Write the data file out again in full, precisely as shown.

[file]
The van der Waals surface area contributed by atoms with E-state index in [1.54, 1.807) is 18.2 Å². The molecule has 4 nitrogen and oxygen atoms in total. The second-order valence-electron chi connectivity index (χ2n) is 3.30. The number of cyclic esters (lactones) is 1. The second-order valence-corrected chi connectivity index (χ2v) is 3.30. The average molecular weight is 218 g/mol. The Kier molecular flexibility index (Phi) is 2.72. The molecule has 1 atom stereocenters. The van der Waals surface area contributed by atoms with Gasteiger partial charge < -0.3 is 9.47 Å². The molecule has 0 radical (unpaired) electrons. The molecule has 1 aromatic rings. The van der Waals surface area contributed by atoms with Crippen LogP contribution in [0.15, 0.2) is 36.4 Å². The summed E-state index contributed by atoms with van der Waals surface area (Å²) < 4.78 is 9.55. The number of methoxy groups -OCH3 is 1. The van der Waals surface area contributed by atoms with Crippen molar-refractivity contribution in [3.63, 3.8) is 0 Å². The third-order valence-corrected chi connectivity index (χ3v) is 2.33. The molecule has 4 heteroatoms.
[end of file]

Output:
The van der Waals surface area contributed by atoms with E-state index in [1.54, 1.807) is 18.2 Å². The molecule has 4 nitrogen and oxygen atoms in total. The second-order valence-electron chi connectivity index (χ2n) is 3.30. The number of cyclic esters (lactones) is 1. The second-order valence-corrected chi connectivity index (χ2v) is 3.30. The average molecular weight is 218 g/mol. The Kier molecular flexibility index (Phi) is 2.72. The molecule has 1 atom stereocenters. The van der Waals surface area contributed by atoms with Gasteiger partial charge < -0.3 is 9.47 Å². The molecule has 0 radical (unpaired) electrons. The molecule has 1 aromatic rings. The van der Waals surface area contributed by atoms with Crippen LogP contribution in [0.15, 0.2) is 36.4 Å². The summed E-state index contributed by atoms with van der Waals surface area (Å²) < 4.78 is 9.55. The number of methoxy groups -OCH3 is 1. The van der Waals surface area contributed by atoms with Crippen molar-refractivity contribution in [3.63, 3.8) is 0 Å². The third-order valence-corrected chi connectivity index (χ3v) is 2.33. The molecule has 4 heteroatoms.